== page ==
The Phases of Care Framework for dental treatment planning

Date: 9th September 2021

Patients can present with a variety of complex needs and conditions. The aging population in Australia is growing and when combined with the fact that many older people suffer with chronic general health conditions and are keeping their natural teeth for longer, dental professionals can be faced with a variety of challenges.

The phases of care framework can be used by dental practitioners to formulate a treatment plan for patients using a methodical and patient-centered approach. The phases are broken into key stages: urgent phase, control phase, re-evaluation phase, definitive phase, and maintenance phase (Sivakumar et al. 2021). I asked a local expert Elvina Bonnici, Oral Health Therapist and Lecturer at the University of Adelaide about her approach to treatment planning and how she encourages her students to align their treatment planning considerations with the phases of care framework. Her responses are included in the discussion below.

Urgent Phase

In the initial urgent phase, the dental professional is to address the immediate chief complaint of the patient, or urgent care needs identified by the practitioner. This can range from patient-reported pain, to dental trauma, soft tissue pathology or aesthetic concerns. The treating practitioner should carefully consider the patient’s symptoms and concerns to help formulate a diagnosis and plan for care. This could involve stabilisation, treatment of the problem, or referral to an appropriate practitioner.

Control Phase

The second phase of care often comprises the largest portion of a dental professional’s role in improving a patient’s oral health. During this phase, the clinician’s aim is to achieve a reduction of oral disease and to stabilise their patient’s dental health. I asked Elvina what clinicians should consider in the control phase to which she responded, “This phase requires the clinician to launch into a range of clinical investigations, identify etiological risk factors and create a targeted and individually tailored preventive and corrective treatment plan that may involve a variety of dental, medical and allied health practitioners”. Various strategies and aspects of a patient’s dental health will be considered at this stage ranging from and not limited to periodontal, restorative, endodontic, exodontic, prosthodontic, and preventive care.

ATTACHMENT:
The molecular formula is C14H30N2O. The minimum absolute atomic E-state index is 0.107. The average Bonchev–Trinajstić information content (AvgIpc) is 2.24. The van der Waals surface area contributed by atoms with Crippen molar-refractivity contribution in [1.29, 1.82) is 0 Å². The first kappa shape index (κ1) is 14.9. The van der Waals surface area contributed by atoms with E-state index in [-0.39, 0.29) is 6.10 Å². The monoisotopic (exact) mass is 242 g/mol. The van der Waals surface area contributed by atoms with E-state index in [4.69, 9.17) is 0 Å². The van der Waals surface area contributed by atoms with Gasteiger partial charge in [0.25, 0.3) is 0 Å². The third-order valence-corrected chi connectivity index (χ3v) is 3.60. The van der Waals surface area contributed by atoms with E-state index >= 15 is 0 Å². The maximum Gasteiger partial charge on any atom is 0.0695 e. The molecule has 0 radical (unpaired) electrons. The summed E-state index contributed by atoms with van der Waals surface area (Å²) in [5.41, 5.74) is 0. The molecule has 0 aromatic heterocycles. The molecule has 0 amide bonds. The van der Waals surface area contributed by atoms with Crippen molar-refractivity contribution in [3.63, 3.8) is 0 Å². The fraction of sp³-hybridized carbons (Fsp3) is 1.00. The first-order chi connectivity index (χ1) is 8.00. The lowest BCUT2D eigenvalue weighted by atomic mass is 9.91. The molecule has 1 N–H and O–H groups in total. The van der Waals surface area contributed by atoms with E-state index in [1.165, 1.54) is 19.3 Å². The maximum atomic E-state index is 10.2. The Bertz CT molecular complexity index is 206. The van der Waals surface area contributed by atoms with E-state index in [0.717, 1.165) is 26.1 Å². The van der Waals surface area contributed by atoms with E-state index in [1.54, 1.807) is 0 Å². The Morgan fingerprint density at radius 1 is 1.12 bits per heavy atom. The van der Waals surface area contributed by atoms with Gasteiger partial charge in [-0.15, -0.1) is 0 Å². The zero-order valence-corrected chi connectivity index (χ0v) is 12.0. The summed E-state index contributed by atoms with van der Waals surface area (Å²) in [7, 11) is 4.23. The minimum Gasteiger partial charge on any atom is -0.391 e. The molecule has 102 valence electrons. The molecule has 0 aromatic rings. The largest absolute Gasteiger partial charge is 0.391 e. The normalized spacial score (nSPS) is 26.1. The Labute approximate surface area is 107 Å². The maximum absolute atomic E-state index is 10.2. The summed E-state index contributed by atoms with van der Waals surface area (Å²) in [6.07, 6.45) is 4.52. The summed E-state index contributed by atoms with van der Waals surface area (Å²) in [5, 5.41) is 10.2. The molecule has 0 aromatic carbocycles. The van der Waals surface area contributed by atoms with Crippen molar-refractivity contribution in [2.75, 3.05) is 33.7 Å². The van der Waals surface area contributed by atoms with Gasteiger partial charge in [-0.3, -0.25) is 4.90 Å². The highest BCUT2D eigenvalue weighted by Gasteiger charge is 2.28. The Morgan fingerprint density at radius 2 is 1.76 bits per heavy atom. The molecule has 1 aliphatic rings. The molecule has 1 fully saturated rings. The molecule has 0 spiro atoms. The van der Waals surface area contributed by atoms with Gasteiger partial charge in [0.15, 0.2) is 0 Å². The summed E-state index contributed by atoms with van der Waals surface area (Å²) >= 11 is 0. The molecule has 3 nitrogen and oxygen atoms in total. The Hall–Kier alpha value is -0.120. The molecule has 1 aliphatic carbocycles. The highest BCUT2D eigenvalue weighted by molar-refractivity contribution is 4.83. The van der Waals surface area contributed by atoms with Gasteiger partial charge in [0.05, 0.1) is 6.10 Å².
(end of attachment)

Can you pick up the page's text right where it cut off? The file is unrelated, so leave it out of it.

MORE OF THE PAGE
Re-evaluation Phase

The third phase allows the opportunity for the clinician to pause and review. The intent is to allow time for healing, to evaluate treatments, and to reinforce messages of dental disease prevention. It also allows the clinician to check-in with their patients to see how they are managing and if they require any tailoring to any at-home preventive regimes.

Definitive phase

Following on from the re-evaluation phase, the definitive phase aims to focus on corrective or reparative care. During this phase the clinician can reassess their patient’s needs and determine if they require further care. This may involve the referral to specialised dental professionals in disciplines such as endodontics, periodontics, orthodontics, oral surgery, special needs, prosthodontics, or paediatrics. It can also include other health professionals such as physiotherapists, speech pathologists, dietitians, medical professionals, psychologists, and others, as necessary.

Maintenance phase

The final phase of care is focused on supportive therapy to maintain a patient’s oral health. This will include establishing an appropriate recall period for a patient’s next dental checkup or review. I asked Elvina how clinicians should determine appropriate recall periods for their patients? She replied, “As patients are dynamic and faced with changing social and medical circumstances, practitioners need to re-evaluate this interval at each examination”. During these future visits, dental professionals can reinforce oral health prevention and remotivate patients to maintain their healthy habits.


Sivakumar, A, Thangaswamy, V & Ravi, V 2012, ‘Treatment planning in conservative

dentistry’, Journal of Pharmacy and BioAllied Sciences, vol. 4, no. 2, pp. 406-409.

About the author:

William Carlson-Jones is an Oral Health Therapist currently working part-time in private practice across rural South Australia and at the Adelaide Dental School providing clinical tutoring with the University of Adelaide. Completing his Bachelor of Oral Health and Graduate Certificate in Oral Health Science both from the University of Adelaide, CJ is currently undertaking a Master of Business Administration with aspirations to facilitate accessible, high quality dental care for all Australians. He is the Director of Finance for the Australian Dental & Oral Health Therapists’ Association (ADOHTA) and is a strong advocate for a team approach to dental care. He is a founding representative of the Colgate Advocates for Oral Health: Editorial Community.